There is an old saying that ‘the worm has turned.’ It describes a person who has been treated badly for a long time, who will suddenly stop accepting the difficult situation and do something about it.
There are times in all our lives when even a strong-minded person, through no fault of their own become unable to cope with things in their day to day life.
Like a worm they become defenseless. This is what happened in my case.
My husband had been very sick, and things seemed to be overwhelming. I was not coping, and my daughter took me to see the doctor.
The doctor told me that I was suffering from depression and wanted me to see a professional. When I heard this, I was distraught. I thought that depression was something that only happens to weak-minded people.
I didn’t want to believe it. I felt ashamed that the doctor would think that about me.
I refused to see anyone, and I told her that I was just tired. After I had calmed down, she gave me some medication and asked me to stay with my daughter.
Although I didn’t want to admit that I was depressed, I knew something was different about me. I had lost interest in everything around me, I had no desire to do anything. I didn’t want to see or talk with people, not even my family. I couldn’t sleep at night although I was exhausted.
It seemed as if I was caught in a place that I couldn’t get out of. I was sad, and I cried a lot, a feeling of weakness and detachment that I was unable to shift surrounded me. I felt like a defenseless worm.
I was forever worrying about what other people would think of me if they found out that I was suffering from depression. I didn’t want anybody to know, even though I couldn’t fight the feelings.
On my next visit to the doctor, she told me something profound. She looked at me quite sternly and said, “Nancy, it is none of your business what other people think of you. What is important is how you see yourself.”
This was a big revelation for me. Most of my life, I had been worried what people thought about me. But she helped me see it differently.
One day, my daughter asked me if I would sort some quartz crystals into different sizes for her. It was the first time since I was diagnosed that I had to concentrate on what I was doing and not on myself. Although I had no confidence in doing it, I finally finished it for her.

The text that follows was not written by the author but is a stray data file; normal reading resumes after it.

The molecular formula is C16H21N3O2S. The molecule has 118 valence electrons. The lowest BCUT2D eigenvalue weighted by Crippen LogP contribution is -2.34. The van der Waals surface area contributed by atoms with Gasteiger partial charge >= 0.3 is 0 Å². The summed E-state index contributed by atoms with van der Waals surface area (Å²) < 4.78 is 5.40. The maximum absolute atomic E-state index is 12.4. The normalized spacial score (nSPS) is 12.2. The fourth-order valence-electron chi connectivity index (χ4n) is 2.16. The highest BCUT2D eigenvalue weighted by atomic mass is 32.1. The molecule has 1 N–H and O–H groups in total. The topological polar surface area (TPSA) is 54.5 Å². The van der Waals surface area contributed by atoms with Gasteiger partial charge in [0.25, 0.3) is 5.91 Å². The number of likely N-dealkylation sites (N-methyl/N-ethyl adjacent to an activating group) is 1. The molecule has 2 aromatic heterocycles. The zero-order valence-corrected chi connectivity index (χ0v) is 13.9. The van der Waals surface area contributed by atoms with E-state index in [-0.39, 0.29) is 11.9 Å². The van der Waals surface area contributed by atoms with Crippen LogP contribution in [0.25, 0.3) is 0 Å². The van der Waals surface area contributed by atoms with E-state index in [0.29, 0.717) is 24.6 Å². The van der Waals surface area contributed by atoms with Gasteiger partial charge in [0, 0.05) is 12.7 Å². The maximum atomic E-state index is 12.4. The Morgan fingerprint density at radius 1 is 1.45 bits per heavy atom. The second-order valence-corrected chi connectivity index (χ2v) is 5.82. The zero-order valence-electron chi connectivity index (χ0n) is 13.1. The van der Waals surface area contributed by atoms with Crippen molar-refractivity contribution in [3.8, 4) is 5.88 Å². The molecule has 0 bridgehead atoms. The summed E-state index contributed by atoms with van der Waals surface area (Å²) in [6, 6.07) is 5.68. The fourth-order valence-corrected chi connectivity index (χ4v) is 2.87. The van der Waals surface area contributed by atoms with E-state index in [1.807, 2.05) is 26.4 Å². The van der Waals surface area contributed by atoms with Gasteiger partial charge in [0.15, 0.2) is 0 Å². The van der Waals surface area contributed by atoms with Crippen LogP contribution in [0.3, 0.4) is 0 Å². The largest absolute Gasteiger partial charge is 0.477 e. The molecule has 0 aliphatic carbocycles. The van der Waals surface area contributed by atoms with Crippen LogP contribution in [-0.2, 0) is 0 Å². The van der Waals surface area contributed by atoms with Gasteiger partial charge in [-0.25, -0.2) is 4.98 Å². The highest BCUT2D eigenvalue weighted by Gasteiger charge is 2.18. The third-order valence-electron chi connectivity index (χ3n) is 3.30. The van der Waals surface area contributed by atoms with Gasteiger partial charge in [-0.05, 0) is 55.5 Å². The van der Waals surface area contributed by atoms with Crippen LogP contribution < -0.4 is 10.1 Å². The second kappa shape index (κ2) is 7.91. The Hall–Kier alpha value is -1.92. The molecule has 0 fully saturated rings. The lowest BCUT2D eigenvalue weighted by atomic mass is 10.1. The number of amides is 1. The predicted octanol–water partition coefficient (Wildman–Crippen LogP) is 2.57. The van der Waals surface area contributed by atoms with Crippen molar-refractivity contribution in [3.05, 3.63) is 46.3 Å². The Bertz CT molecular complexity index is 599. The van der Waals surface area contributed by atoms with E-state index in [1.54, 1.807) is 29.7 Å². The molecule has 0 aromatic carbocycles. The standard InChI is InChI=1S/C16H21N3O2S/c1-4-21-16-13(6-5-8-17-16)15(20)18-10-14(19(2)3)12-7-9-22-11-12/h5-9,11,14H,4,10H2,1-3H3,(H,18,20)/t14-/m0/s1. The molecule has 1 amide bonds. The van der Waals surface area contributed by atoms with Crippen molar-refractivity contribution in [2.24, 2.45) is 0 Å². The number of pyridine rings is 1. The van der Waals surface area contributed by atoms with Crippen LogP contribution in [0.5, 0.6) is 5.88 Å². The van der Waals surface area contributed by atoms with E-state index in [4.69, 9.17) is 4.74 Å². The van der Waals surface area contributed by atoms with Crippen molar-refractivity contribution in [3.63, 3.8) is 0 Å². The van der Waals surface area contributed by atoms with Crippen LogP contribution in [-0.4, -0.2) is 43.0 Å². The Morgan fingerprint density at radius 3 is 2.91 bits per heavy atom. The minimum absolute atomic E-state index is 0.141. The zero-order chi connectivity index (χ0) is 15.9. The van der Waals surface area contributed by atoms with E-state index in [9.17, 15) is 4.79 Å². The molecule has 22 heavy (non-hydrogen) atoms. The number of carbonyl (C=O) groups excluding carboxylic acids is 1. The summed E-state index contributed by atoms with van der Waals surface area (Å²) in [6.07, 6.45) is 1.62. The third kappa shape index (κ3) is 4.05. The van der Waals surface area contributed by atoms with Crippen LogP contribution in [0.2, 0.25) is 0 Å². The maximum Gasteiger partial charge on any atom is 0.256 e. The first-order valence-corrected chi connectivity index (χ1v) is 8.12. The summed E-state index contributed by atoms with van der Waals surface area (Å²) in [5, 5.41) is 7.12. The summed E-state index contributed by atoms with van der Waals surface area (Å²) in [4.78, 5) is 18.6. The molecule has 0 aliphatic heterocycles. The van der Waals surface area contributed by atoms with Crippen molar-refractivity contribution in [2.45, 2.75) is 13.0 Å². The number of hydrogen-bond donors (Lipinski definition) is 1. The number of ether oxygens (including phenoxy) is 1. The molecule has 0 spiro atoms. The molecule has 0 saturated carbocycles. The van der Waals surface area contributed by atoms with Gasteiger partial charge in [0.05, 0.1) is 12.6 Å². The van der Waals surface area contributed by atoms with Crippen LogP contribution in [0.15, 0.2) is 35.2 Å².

I don’t know if my daughter knew that she was helping me, but it did. Each day, she gave me different tasks to do. It took me many months, and along with talking to my local doctor and taking the medication, I began to turn around.
I had always been an independent person and going through the depression made me realise that even a worm can turn.
Since then, I’ve learned not to judge others, and I became more accepting of their feelings. When others seem annoyed or unhappy, it was not about me; it was something that they were experiencing on the inside.
I realised that a person can change from a strong independent individual, into weak and helpless through unforeseen circumstances.
I know this because I have been there.
If you are going through a period of depression, I can offer this advice: when things aren’t going well, don’t avoid the problem. Every situation provides a learning opportunity as well as an outlet to improve in the long run.
I am stronger now and going through something like that changed my attitude to life and to the people around me.
Today I feel that I am a better person having gone through the period of depression. It’s not that I ever want to go through it again, but I am grateful for the many blessings I have and to the people that helped me through this difficult time in my life.
To the many friends that read this, I hope it will in some way help you if you are going through a difficult time.
Ask for help, even though you may think like I did, that no one will understand. The dark clouds will pass, and you will again be the special person you have always been.
A worm can turn: you are so much more and with help, you will be able to turn things in your life around.
Remember you are not alone. Reach out.
One thought on “A worm can turn”
Thank you for writing this Nana.